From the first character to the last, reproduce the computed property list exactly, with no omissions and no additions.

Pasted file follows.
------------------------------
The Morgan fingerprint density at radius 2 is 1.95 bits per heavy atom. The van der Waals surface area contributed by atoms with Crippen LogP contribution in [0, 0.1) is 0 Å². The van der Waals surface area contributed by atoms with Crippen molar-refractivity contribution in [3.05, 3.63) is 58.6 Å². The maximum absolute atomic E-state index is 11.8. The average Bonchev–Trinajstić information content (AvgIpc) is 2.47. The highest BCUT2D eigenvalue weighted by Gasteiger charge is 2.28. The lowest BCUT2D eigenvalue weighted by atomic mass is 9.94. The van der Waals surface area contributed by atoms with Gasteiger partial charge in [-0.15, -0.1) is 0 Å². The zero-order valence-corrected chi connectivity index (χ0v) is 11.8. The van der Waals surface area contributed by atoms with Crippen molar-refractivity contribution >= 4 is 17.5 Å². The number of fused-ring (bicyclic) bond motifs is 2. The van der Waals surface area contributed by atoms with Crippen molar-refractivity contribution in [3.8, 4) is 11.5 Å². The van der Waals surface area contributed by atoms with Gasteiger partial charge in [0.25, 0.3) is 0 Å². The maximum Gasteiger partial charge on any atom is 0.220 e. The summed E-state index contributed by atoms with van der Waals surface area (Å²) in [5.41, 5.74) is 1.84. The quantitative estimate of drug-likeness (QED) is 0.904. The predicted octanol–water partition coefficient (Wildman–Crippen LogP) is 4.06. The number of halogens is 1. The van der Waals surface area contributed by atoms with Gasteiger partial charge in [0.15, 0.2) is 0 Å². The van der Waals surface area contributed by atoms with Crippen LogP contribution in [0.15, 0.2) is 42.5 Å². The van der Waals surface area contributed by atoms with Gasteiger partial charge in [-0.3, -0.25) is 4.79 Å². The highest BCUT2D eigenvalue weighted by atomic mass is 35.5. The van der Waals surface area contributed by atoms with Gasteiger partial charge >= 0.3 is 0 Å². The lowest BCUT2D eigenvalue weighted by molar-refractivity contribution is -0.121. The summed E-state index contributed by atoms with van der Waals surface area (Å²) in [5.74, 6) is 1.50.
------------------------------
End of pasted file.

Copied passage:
The Morgan fingerprint density at radius 2 is 1.95 bits per heavy atom. The van der Waals surface area contributed by atoms with Crippen LogP contribution in [0, 0.1) is 0 Å². The van der Waals surface area contributed by atoms with Crippen molar-refractivity contribution in [3.05, 3.63) is 58.6 Å². The maximum absolute atomic E-state index is 11.8. The average Bonchev–Trinajstić information content (AvgIpc) is 2.47. The highest BCUT2D eigenvalue weighted by Gasteiger charge is 2.28. The lowest BCUT2D eigenvalue weighted by atomic mass is 9.94. The van der Waals surface area contributed by atoms with Gasteiger partial charge in [-0.15, -0.1) is 0 Å². The zero-order valence-corrected chi connectivity index (χ0v) is 11.8. The van der Waals surface area contributed by atoms with Crippen molar-refractivity contribution >= 4 is 17.5 Å². The number of fused-ring (bicyclic) bond motifs is 2. The van der Waals surface area contributed by atoms with Crippen molar-refractivity contribution in [3.8, 4) is 11.5 Å². The van der Waals surface area contributed by atoms with Gasteiger partial charge in [0.25, 0.3) is 0 Å². The maximum Gasteiger partial charge on any atom is 0.220 e. The summed E-state index contributed by atoms with van der Waals surface area (Å²) in [5.41, 5.74) is 1.84. The quantitative estimate of drug-likeness (QED) is 0.904. The predicted octanol–water partition coefficient (Wildman–Crippen LogP) is 4.06. The number of halogens is 1. The van der Waals surface area contributed by atoms with Gasteiger partial charge in [0.15, 0.2) is 0 Å². The van der Waals surface area contributed by atoms with Crippen LogP contribution in [0.15, 0.2) is 42.5 Å². The van der Waals surface area contributed by atoms with Gasteiger partial charge in [-0.3, -0.25) is 4.79 Å². The highest BCUT2D eigenvalue weighted by atomic mass is 35.5. The van der Waals surface area contributed by atoms with Gasteiger partial charge >= 0.3 is 0 Å². The lowest BCUT2D eigenvalue weighted by molar-refractivity contribution is -0.121. The summed E-state index contributed by atoms with van der Waals surface area (Å²) in [5.74, 6) is 1.50.